Wednesday, December 19, 2012

The Death of My BFF's Father

I'm at that age now where the parents of my childhood friends are reaching the ends of their lives. My BFF's dear father's wake was on Friday; as if that day wasn't already the worst day ever. He had been ill for a long time, the kidney transplants ultimately didn't work. There were at least three occasions this fall where his hospice nurses told his wife, "This is probably his last day of life." He was sent home twice, but he kept bouncing back. He truly wanted to live. The medical bills piled up. The insurance companies were assholes. His wife quit her job to care for him full time. They were best friends, and had such a strong, fun 34-year-long marriage.

Now that he's gone, we're extremely concerned for her, both emotionally and financially. She's showing signs of going through the grief process: Denial, Anger... it's healthy. The anger piece has been oddly healing for my friend and her siblings. Her mom did not refrain from calling a few relatives out on their bullshit. Perhaps "bullshit" is too mild a word for the dynamic in her mom's family-of-origin. For example, mom's sister and her 5 kids spent the week before the wedding funeral (edit: wow-Freudian slip there big time...) eating and drinking her out of house and home - as if a new widow's home is some all-you-can-eat buffet. How galling. You're supposed to show up with food, and you certainly don't help yourself to it. You eat before you go. They're all pretty sure mom's sister's 15-year-old son who was recently expelled from school probably stole a bunch of cash from my BFF's mom's purse. At least he didn't steal the checks that were in there with the cash. Good times.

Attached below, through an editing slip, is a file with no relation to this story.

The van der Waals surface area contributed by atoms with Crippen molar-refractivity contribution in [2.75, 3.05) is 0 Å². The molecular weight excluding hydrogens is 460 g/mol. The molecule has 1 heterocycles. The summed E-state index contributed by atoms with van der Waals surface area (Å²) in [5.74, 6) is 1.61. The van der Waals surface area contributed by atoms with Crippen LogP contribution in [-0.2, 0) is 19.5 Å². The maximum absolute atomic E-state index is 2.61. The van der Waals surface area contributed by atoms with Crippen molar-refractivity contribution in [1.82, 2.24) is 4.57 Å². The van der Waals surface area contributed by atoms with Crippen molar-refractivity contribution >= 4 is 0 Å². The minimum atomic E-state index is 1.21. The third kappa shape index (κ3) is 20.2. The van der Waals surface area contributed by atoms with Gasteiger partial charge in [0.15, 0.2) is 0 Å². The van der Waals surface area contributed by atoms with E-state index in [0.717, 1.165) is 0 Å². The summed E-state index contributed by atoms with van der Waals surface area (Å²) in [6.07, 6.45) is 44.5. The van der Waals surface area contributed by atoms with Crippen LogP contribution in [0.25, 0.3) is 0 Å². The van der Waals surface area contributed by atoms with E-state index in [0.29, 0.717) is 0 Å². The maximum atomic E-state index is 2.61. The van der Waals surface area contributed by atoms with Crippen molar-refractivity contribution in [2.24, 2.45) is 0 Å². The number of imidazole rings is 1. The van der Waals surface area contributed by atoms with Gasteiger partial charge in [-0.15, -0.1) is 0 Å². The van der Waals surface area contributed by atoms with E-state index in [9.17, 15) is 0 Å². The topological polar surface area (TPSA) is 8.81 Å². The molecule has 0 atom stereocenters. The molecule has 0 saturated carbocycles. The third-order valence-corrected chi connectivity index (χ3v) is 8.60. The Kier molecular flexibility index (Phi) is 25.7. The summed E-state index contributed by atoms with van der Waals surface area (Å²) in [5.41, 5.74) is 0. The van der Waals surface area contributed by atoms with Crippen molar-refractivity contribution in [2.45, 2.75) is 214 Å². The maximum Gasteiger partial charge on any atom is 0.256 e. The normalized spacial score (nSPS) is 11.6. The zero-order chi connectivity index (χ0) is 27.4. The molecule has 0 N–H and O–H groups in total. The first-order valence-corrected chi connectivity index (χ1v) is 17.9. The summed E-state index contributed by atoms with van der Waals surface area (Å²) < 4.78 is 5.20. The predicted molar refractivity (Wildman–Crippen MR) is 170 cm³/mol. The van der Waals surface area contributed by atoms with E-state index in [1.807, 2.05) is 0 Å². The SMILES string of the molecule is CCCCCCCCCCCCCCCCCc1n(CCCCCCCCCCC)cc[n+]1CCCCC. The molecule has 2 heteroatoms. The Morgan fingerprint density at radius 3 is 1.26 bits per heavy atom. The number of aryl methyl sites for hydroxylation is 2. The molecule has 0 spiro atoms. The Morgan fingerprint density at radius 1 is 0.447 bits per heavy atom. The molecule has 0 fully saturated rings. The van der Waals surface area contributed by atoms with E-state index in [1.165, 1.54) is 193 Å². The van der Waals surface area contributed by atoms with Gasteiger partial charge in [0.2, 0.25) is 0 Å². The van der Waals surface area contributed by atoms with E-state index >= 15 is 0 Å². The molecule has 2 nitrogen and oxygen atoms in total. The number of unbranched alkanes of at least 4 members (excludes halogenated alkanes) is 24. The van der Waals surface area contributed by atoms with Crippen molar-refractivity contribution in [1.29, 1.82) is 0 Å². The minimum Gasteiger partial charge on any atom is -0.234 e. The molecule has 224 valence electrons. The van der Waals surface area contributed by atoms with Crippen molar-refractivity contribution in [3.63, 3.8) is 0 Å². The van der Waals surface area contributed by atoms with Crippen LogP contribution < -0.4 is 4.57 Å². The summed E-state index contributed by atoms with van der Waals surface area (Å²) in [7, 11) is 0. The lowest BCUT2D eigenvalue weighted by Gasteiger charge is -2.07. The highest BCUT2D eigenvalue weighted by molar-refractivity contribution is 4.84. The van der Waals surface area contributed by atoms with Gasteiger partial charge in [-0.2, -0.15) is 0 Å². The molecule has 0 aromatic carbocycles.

I was devastated that I could not fly out for the funeral, so I asked my parents to attend the wake on my behalf. They said it was lovely. My BFF's mom was really happy they came. Well-attended wakes and funerals seem to be a real source of comfort to the surviving family.

I also broke out my old school (circa 1982) Miss Manners Etiquette book because it's been ages since I've written a note of sympathy. I didn't know that "sympathy cards" with the condolence sentiment pre-printed on them are a faux pas. Glad I checked before I went to the store. The correct way is to write a personal, heartfelt note on your own stationery. It makes sense - that's what I suppose I'd rather receive on one of the worst days of my life.

My own parents' eventual deaths are amongst my greatest fears. I try to be Zen about it. I try to channel my recollections of how a Buddhist master might consider it, something like this.

3 comments:

nicoleandmaggie said...

How dreadful for your friend and her family. My condolences.

Got It, Ma! said...

So sad, and how awful for her that her mother had to cope with difficult relatives on top of everything. It really is true that weddings and funerals bring out the worst in some people.

Zen doesn't come terribly easily to me, but having lost my father many, many years ago I definitely cherish having my mom around and often think how lucky I am.

Thanks for the tip on sympathy notes. They are always so hard to write. Wishing you and your friend comfort.

hush said...

@nicoleandmaggie - Thank you.

@Got It, Ma! - I'm sorry to hear you lost your own dad when you were very young. Thanks for the kind words.